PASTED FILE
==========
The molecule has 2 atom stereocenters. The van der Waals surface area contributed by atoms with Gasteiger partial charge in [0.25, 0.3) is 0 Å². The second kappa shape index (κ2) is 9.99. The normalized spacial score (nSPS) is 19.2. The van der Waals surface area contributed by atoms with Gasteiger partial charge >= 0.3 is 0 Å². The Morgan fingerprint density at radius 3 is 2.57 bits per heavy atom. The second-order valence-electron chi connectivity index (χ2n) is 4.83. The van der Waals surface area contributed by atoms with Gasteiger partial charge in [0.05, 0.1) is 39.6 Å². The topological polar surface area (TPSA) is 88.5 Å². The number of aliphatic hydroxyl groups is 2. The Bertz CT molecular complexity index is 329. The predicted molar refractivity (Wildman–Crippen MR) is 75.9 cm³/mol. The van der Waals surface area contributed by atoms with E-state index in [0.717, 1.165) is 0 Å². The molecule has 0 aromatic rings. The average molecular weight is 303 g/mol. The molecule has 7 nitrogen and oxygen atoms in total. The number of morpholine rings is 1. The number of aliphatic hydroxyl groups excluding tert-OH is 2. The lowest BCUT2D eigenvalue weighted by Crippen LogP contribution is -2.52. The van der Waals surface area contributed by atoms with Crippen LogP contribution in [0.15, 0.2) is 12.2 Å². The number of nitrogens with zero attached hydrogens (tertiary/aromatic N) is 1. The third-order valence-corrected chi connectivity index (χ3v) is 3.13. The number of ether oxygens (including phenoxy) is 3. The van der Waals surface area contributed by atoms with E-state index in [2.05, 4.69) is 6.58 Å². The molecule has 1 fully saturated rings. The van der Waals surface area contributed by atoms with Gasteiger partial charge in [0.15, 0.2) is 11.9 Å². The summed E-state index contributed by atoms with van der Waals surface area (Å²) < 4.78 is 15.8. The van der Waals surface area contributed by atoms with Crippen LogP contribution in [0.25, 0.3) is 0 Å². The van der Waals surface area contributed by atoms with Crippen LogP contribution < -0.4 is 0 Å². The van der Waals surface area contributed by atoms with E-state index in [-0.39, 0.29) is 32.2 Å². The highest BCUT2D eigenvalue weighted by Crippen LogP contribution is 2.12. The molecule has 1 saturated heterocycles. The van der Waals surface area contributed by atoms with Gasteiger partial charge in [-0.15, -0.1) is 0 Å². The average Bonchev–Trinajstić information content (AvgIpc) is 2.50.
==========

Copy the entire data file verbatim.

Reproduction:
The molecule has 2 atom stereocenters. The van der Waals surface area contributed by atoms with Gasteiger partial charge in [0.25, 0.3) is 0 Å². The second kappa shape index (κ2) is 9.99. The normalized spacial score (nSPS) is 19.2. The van der Waals surface area contributed by atoms with Gasteiger partial charge >= 0.3 is 0 Å². The Morgan fingerprint density at radius 3 is 2.57 bits per heavy atom. The second-order valence-electron chi connectivity index (χ2n) is 4.83. The van der Waals surface area contributed by atoms with Gasteiger partial charge in [0.05, 0.1) is 39.6 Å². The topological polar surface area (TPSA) is 88.5 Å². The number of aliphatic hydroxyl groups is 2. The Bertz CT molecular complexity index is 329. The predicted molar refractivity (Wildman–Crippen MR) is 75.9 cm³/mol. The van der Waals surface area contributed by atoms with E-state index in [0.717, 1.165) is 0 Å². The molecule has 0 aromatic rings. The average molecular weight is 303 g/mol. The molecule has 7 nitrogen and oxygen atoms in total. The number of morpholine rings is 1. The number of aliphatic hydroxyl groups excluding tert-OH is 2. The lowest BCUT2D eigenvalue weighted by Crippen LogP contribution is -2.52. The van der Waals surface area contributed by atoms with Crippen LogP contribution in [0.15, 0.2) is 12.2 Å². The number of nitrogens with zero attached hydrogens (tertiary/aromatic N) is 1. The third-order valence-corrected chi connectivity index (χ3v) is 3.13. The number of ether oxygens (including phenoxy) is 3. The van der Waals surface area contributed by atoms with E-state index in [2.05, 4.69) is 6.58 Å². The molecule has 1 fully saturated rings. The van der Waals surface area contributed by atoms with Gasteiger partial charge in [0.15, 0.2) is 11.9 Å². The summed E-state index contributed by atoms with van der Waals surface area (Å²) < 4.78 is 15.8. The van der Waals surface area contributed by atoms with Crippen LogP contribution in [0.25, 0.3) is 0 Å². The van der Waals surface area contributed by atoms with Crippen LogP contribution < -0.4 is 0 Å². The van der Waals surface area contributed by atoms with E-state index in [-0.39, 0.29) is 32.2 Å². The highest BCUT2D eigenvalue weighted by Crippen LogP contribution is 2.12. The molecule has 1 saturated heterocycles. The van der Waals surface area contributed by atoms with Gasteiger partial charge in [-0.15, -0.1) is 0 Å². The average Bonchev–Trinajstić information content (AvgIpc) is 2.50.